We hear about women working in the sports industry falling victim to sexist treatment, but it’s a surreal experience when it actually happens to you.
In the two years I’ve worked as a journalist, I’ve avoided writing sports-related articles. My work mainly resides in video stories and the occasional culture piece.
In early March, I took a stab at covering a college tennis match. Later I wrote another article and then another. I didn’t believe in my potential to write in this male dominated field, but I do now.
With so much up against women in sports media, it would have been easy for me to avoid the section altogether.
I had written a total of four sports stories for The State Hornet in four weeks. And in that short amount of time, I’d been called “sweetie” and “honey” a handful of times by game officials.
The first time this happened, I had walked onto the tennis court with my camera and notepad in hand. The referee, referring to me as “sweetie,” asked me what I was doing.
It quickly registered in my mind what he had called me and in a state of disturbance, I held up my camera and replied, “pictures.”
I felt my credibility as a journalist slip away. These names are often used on wide-eyed, innocent children, not on a 22-year-old journalist. I deserve the same amount of respect as any journalist — male or female.
A part of me at the time was thinking, “Sami, he’s old. He didn’t mean anything by it. Don’t be so sensitive.”
Maybe I shouldn’t let subtle sexist comments bother me, but that does not make it OK for it to happen in the first place.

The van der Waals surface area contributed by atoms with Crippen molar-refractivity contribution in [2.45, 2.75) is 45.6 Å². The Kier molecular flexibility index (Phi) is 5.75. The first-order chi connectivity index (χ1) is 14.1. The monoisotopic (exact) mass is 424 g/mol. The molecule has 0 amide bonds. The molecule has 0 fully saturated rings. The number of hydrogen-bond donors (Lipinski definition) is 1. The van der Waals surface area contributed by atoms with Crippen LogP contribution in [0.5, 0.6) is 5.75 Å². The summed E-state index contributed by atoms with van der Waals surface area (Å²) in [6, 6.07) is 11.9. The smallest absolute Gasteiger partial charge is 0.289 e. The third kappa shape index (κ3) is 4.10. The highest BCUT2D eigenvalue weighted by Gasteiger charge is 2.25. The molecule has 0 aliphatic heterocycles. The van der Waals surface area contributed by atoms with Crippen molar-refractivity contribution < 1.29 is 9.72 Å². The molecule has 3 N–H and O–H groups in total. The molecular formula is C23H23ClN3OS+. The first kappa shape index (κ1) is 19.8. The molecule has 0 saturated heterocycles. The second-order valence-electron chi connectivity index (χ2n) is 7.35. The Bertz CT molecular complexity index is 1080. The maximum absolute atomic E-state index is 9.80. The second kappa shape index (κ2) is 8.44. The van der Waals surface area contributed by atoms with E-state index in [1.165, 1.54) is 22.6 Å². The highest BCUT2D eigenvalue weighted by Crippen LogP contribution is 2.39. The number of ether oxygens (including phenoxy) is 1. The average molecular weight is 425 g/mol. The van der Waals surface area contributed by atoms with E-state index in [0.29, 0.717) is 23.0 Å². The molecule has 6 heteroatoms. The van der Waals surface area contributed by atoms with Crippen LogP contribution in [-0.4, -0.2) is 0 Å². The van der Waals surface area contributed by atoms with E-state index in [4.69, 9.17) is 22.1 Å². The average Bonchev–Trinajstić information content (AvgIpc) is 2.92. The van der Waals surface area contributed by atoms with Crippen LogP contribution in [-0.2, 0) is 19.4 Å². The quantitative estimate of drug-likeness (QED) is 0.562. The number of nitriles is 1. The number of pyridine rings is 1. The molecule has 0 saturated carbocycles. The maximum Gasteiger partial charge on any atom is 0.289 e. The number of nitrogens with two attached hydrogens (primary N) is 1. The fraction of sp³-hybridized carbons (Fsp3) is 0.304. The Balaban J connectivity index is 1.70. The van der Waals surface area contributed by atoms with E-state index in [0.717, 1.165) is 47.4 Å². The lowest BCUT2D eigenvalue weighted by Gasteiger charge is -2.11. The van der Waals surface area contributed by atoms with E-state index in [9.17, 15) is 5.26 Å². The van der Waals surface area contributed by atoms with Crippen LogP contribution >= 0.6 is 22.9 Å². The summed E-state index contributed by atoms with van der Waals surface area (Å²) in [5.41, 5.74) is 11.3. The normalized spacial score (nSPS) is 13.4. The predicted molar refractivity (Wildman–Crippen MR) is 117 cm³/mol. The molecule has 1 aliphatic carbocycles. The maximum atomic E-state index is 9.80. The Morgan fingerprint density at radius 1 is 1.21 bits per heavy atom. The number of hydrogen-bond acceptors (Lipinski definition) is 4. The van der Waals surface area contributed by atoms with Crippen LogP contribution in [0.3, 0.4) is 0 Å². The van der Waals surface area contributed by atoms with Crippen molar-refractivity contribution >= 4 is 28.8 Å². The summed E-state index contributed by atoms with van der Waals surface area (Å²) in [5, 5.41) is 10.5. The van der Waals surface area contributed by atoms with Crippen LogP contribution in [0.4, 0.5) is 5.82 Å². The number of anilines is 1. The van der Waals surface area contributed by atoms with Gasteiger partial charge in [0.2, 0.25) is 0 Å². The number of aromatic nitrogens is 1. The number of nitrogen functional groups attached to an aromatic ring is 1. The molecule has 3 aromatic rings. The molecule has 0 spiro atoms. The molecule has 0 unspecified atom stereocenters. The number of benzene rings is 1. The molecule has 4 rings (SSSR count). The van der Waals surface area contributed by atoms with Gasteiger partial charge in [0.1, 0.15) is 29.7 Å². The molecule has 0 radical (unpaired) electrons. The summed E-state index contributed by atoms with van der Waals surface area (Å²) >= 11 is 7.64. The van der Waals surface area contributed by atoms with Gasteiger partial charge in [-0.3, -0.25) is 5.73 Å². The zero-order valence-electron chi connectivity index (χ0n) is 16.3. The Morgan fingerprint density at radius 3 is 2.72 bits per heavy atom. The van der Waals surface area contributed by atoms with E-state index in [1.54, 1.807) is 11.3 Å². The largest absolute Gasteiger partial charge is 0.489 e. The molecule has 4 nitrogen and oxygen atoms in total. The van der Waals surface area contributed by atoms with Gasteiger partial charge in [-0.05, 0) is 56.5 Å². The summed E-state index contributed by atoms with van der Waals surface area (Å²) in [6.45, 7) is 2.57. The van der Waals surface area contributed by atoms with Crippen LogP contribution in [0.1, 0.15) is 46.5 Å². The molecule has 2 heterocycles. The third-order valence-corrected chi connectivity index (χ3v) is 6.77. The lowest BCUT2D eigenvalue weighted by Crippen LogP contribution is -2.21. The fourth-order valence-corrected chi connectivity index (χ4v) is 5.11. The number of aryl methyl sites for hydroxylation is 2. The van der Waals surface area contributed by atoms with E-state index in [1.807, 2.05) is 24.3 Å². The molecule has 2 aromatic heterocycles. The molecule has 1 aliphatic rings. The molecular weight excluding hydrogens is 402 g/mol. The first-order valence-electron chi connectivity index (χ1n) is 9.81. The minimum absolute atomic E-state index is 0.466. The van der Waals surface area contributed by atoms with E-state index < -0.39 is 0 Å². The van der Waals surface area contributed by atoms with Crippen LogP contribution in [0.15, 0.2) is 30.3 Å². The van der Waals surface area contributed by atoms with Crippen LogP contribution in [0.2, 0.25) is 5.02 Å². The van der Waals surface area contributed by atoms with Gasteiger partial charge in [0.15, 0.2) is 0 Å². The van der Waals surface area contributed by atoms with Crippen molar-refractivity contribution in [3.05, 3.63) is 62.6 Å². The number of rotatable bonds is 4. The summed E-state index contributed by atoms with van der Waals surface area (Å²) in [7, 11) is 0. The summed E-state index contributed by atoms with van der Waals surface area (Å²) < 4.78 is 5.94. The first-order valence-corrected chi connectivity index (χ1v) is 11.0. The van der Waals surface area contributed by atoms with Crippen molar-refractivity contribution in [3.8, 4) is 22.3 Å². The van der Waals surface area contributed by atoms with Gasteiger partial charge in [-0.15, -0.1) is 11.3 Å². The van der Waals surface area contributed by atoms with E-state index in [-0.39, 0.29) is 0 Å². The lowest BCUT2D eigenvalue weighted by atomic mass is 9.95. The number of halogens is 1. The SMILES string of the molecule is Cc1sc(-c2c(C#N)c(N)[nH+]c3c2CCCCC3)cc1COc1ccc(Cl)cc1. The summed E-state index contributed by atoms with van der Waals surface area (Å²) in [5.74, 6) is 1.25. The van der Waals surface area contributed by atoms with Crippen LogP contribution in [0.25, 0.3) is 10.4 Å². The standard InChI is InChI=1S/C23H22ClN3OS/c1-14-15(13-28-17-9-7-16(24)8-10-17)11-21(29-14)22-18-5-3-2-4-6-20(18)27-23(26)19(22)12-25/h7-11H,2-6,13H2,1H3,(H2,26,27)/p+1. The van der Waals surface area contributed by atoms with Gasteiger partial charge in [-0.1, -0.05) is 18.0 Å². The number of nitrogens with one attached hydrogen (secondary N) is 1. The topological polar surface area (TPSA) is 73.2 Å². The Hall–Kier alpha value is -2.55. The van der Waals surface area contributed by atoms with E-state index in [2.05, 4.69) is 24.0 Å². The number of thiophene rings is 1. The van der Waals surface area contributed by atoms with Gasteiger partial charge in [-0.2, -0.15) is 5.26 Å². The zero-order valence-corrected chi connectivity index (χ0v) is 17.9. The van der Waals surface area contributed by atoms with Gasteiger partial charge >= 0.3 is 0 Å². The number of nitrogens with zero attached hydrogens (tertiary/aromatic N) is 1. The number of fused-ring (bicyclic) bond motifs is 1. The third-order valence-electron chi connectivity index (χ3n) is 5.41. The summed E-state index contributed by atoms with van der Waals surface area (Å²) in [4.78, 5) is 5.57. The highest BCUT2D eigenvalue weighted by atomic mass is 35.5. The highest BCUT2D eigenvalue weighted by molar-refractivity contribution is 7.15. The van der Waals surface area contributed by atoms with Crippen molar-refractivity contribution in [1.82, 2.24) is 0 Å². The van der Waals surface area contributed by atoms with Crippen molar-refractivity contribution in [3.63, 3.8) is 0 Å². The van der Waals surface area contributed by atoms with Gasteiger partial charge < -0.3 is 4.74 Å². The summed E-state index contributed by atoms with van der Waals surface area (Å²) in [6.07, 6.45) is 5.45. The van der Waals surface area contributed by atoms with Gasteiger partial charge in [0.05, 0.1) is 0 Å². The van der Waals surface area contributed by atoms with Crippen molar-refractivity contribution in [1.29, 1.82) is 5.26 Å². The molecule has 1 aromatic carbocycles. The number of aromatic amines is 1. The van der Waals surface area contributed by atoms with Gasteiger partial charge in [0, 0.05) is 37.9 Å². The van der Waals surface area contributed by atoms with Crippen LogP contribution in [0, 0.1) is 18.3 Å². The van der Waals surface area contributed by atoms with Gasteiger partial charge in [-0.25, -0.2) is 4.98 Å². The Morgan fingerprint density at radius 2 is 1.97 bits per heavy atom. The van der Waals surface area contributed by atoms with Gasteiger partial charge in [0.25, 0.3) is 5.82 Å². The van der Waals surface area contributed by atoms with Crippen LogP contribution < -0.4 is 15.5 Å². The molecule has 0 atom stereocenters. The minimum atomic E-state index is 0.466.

An accumulation of small incidences like these, built up over time, is a reason why there aren’t more women in the world of sports journalism.
On The State Hornet there are no consistent female sports writers. Not counting my stories, only eight sports articles have been written by female staff members this semester. But this is a bigger problem than a college newspaper.
A 2017 report from the Women’s Media Center found that women tend to cover lifestyle news, education and health more than the male-dominated fields of sports, weather and crime stories. Out of the 20 news outlets the report investigated, only 11 percent of sports reporters were women, compared to 89 percent who were men.
Within that small group of women reporters, sports writers are constantly questioned on their knowledge of the game and are victims of harassment on social media.
A little over a year ago, a video from Just Not Sports stirred conversation about harassment women face, using the hashtag #MoreThanMean.
In the video men read real tweets to sports reporters Sarah Spain and Julie DiCaro. Comments ranged from, “she sounds like a nagging wife on TV today,” to “hopefully that skank Julie DiCaro is Bill Cosby’s next victim.”
How are we supposed to fix the gender gap in this industry if women keep being degraded and harassed? My experience is minuscule compared to what other women in sports media face, but it was still enough to make me question my place as a journalist.
There are a number of female reporters that are breaking the glass ceiling for women such as Samantha Ponder, who in March became the first female host of Sunday NFL Countdown in 32 years.
If we’re going to see change in this industry, we need to focus less on physical beauty and gender biases and highlight talent and experience.